MEDIA RELEASE: China’s economy has performed well in the past year due to its ability to manage the Covid-19 crisis, delivering timely and effective monetary and fiscal stimulus measures. The country recorded an 18% year-on-year GDP growth in the first quarter of 2021 – setting a historic single quarter record, but with growth now normalising, can investors still find opportunities in China in the age of #TheZero?
David Rees, Economist, Schroders, told the audience at the Schroders’ flagship investment conference for clients across the Asia Pacific region that he believes what China is experiencing is a healthy slowdown in growth and that this presents opportunities for active investors.Angus Hui, Head of Asian & Emerging Markets Credit, Schroders, added that China’s fixed income market presents many interesting opportunities against the backdrop of very low global interest rates and ESG issues.
David Rees said:
“Growth in China is going to be slower over the long term, but it will still be faster than other markets in the world. We expect China to be growing at around 5% per year over the next decade, and productivity growth will be key in achieving that. Building up the high technology sector should help with this, and this could also help raise the overall income level of the country and its income per capita over the long term.
Angus Hui said:
“With the low interest rate environment, China’s opening of its bond market is timely and attractive for investors. The China onshore RMB-denominated bond market is now the second largest bond market in the world after the US, and its offshore USD-denominated bond market accounts for more than half of the total market share in Asia fixed income. The further gradual index inclusion of Chinese government bonds in international indices and the continued demand from foreign investors will help further support China bond markets which is well developed relative to most other emerging markets.”
“Chinese corporate bonds boast attractive yields and wider spreads with lower duration risks than other global credit markets. The investment grade market has delivered relatively steady performance over the last five years. In today’s historic low interest rate environment, this additional income and carry benefit could prove to be even more valuable for investors. We are also seeing some multinational corporations financing their capital requirement via the RMB-denominated bond markets, and these will offer additional benefits and diversification for investors as well.”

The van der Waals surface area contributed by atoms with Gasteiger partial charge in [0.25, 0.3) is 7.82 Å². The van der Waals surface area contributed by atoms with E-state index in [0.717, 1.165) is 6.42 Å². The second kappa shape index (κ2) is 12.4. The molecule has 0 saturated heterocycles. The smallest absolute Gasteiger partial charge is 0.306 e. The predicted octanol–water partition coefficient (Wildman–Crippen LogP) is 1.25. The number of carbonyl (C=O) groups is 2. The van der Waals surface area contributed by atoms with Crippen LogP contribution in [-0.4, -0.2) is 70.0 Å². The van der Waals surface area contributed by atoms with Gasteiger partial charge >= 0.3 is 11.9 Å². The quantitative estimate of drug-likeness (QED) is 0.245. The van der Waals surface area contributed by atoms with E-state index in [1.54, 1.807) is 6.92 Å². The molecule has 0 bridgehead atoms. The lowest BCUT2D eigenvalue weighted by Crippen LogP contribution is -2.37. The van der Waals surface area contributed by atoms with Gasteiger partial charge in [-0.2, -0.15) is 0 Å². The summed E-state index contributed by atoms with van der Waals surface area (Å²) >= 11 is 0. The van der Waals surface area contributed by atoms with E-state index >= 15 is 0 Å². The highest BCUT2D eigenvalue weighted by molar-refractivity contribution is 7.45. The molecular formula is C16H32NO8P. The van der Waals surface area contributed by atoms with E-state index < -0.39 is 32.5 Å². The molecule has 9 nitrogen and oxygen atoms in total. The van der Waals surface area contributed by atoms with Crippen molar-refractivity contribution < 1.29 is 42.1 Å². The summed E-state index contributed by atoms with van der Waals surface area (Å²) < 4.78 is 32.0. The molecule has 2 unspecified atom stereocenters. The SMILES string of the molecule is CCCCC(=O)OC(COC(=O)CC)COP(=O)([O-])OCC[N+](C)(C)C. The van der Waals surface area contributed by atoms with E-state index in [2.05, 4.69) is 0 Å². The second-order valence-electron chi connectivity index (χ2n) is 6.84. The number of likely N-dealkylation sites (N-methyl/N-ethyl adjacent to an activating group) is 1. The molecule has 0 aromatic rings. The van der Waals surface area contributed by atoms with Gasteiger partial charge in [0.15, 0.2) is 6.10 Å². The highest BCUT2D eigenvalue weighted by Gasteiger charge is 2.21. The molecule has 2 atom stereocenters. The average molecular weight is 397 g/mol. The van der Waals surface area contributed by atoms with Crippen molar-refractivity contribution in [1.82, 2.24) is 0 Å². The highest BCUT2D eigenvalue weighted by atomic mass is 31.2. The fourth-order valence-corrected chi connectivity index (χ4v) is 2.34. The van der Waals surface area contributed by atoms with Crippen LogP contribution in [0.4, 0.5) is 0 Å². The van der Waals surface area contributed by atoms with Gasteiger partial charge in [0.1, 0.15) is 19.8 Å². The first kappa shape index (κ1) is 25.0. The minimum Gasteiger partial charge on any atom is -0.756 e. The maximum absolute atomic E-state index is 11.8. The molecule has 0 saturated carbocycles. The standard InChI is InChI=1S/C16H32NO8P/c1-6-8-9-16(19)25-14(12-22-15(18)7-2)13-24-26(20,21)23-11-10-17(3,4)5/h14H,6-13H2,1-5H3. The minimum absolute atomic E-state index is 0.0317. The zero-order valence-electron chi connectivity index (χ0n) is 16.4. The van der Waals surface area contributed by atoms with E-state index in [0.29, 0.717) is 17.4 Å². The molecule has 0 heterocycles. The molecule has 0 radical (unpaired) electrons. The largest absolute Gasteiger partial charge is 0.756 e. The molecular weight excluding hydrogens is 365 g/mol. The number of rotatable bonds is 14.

“Another point to note is that Chinese bonds have low correlation with other asset classes, which means they can offer diversification benefits. China’s economic and monetary policy cycles will not be perfectly synchronised with other parts of the world, but influenced by conditions within China. That ought to lead to lower correlations between Chinese bonds and other markets. But when assessing fixed income opportunities in China, take for example the real estate sector, the key is to have a forward-looking view on individual names and assess other factors such as their landbank, execution capabilities, access of other borrowing channels, and balance sheets quality.”
“Green bonds are the other area that investors may want to pay attention to, as it is aligned with the country’s sustainable development goals. We expect more Chinese green bond issuances to occur in both the onshore and offshore space, especially now that its standards have elevated much closer to international levels. For instance, green coal projects are no longer considered as green bonds in China anymore, and we expect more companies from the renewable and alternative energy sectors, as well as new economy and tech companies, to issues green bonds going forward.
Schroders believes the best approach to fixed income investing in China is to have a flexible approach that allows you to invest in both onshore and offshore markets. One of the key benefits with onshore is its diversification benefits, whilst offshore offers better trading liquidity and valuation, especially in high yield names.